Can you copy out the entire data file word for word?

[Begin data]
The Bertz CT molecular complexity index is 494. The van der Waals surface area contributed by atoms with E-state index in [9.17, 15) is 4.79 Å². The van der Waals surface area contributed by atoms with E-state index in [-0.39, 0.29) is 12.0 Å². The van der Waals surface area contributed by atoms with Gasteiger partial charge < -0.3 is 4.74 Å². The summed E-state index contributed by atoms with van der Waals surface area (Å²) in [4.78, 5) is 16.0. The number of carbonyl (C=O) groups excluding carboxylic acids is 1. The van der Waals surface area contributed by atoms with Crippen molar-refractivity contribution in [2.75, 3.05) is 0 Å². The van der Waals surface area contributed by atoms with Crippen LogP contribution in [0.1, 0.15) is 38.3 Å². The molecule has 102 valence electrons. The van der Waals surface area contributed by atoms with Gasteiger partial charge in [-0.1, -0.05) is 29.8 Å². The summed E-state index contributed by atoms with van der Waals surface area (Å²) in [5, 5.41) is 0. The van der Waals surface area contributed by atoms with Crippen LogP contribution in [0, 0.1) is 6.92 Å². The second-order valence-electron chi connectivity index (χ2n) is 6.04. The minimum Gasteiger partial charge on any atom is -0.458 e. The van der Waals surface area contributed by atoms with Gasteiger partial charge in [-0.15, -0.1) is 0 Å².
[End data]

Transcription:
The Bertz CT molecular complexity index is 494. The van der Waals surface area contributed by atoms with E-state index in [9.17, 15) is 4.79 Å². The van der Waals surface area contributed by atoms with E-state index in [-0.39, 0.29) is 12.0 Å². The van der Waals surface area contributed by atoms with Gasteiger partial charge < -0.3 is 4.74 Å². The summed E-state index contributed by atoms with van der Waals surface area (Å²) in [4.78, 5) is 16.0. The number of carbonyl (C=O) groups excluding carboxylic acids is 1. The van der Waals surface area contributed by atoms with Crippen molar-refractivity contribution in [2.75, 3.05) is 0 Å². The van der Waals surface area contributed by atoms with Crippen LogP contribution in [0.1, 0.15) is 38.3 Å². The molecule has 102 valence electrons. The van der Waals surface area contributed by atoms with Gasteiger partial charge in [-0.1, -0.05) is 29.8 Å². The summed E-state index contributed by atoms with van der Waals surface area (Å²) in [5, 5.41) is 0. The van der Waals surface area contributed by atoms with Crippen LogP contribution in [0, 0.1) is 6.92 Å². The second-order valence-electron chi connectivity index (χ2n) is 6.04. The minimum Gasteiger partial charge on any atom is -0.458 e. The van der Waals surface area contributed by atoms with Gasteiger partial charge in [-0.15, -0.1) is 0 Å².